The Dykes' farm
The Dykes have been farming in the shadow of the Pentland Hills since the 1950s and breed prolific Scotch mules to produce their own fat lambs. They also have a small flock of pure-bred Bluefaced Leicester sheep. They’re a generational farming family; son Hamish is taking the reins from his father John. John is far from retired and still works with both the sheep and the cattle while breeding pedigree Highland ponies with his wife Kate. Hamish’s wife, Susie, is a farmer’s daughter, and this year started work full time on the farm so she can spend more time with Hamish and their children, Rosie and Murdo. They have over a thousand sheep, seventy cattle and three friendly dogs.
Jess and Doug
Hamish doesn’t use traditional Border collies as his sheepdogs. Instead he has a pair of New Zealand Huntaways. Jess and her son Doug use their ‘voices’ to herd the sheep. When Hamish asks them to ‘speak’ they know it’s time to round up the flock with a few choice barks and a bit of friendly persuasion.
Ivor and Owen
A successful lambing really starts with the right rams. In autumn the rams or 'tups' are put in to mate with the ewes. This is a process known as 'tupping'. The Dykes have over a thousand ewes and use a variety of breeds of rams. They use Bluefaced Leicester rams with Scottish Blackface sheep to produce prolific Scotch mules, and they use meatier Texels and Beltexes with their mule flock to produce good meaty lamb for the table. But for his ‘hoggs’, Hamish was on the lookout for something different.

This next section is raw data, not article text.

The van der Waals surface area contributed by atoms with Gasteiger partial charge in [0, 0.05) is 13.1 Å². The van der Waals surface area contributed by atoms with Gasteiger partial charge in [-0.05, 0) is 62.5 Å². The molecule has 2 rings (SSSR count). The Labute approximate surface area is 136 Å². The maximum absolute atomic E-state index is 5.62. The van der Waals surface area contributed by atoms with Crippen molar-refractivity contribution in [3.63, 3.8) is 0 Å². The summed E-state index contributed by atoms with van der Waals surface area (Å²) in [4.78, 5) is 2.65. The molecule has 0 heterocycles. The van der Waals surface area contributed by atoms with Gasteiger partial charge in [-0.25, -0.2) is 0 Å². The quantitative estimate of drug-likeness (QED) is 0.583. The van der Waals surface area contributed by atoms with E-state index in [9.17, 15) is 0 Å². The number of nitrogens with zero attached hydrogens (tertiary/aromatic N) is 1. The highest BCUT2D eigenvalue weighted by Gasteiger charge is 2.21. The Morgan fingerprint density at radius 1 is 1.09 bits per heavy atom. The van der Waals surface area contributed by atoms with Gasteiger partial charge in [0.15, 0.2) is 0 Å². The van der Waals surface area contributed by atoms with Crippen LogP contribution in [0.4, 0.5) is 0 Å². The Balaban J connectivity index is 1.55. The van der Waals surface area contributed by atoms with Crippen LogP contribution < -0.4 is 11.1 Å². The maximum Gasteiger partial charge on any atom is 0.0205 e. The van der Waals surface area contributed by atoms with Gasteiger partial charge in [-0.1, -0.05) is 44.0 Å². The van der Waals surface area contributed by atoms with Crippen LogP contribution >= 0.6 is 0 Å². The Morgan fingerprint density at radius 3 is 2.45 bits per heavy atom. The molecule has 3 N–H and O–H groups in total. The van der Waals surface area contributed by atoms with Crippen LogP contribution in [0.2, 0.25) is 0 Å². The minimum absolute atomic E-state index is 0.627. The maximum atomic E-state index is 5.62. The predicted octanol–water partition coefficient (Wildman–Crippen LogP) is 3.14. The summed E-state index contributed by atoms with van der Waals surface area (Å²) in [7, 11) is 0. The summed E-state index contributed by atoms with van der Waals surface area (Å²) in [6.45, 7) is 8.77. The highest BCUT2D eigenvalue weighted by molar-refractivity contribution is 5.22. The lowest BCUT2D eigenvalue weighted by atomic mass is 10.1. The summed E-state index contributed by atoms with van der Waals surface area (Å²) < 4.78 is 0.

Hoggs aren’t pigs, they’re ewes still in their first year that will be first time mums. They need an easy introduction to motherhood. Hamish likes to put them with small, hardy rams so the ‘hoggs’ will have small hardy lambs. Somehow Kate managed to sell Hamish two of the Badgerface Welsh Mountain rams she breeds at home in Wales. They’re named for their distinctive markings and are a tough native breed. After making the 350-mile journey north to Scotland the rams (now called Ivor and Owen) were put to work on the farm.
Like most farmers, the Dykes scan their sheep with ultrasound so they know exactly how many lambs they’re expecting. It means they can manage their diet and make sure those expecting twins or triplets get enough to eat. Each sheep is marked accordingly. The Dykes use one blue dot to show a ewe is carrying a single lamb, no mark to denote twins, a red dot for triplets and two red dots for quads. They don’t mark the twins because hopefully that should be the majority of their flock.
As with most farmers, two is the magic number. They’d like every ewe to be carrying twins because that’s all they can suckle. Sheep can have anything from one to five lambs but they only have two teats so the milk bar is set up for twins. Triplets can be adopted onto ewes who only have one lamb or they’ll need to be bottle fed. It is an expensive and time-consuming business.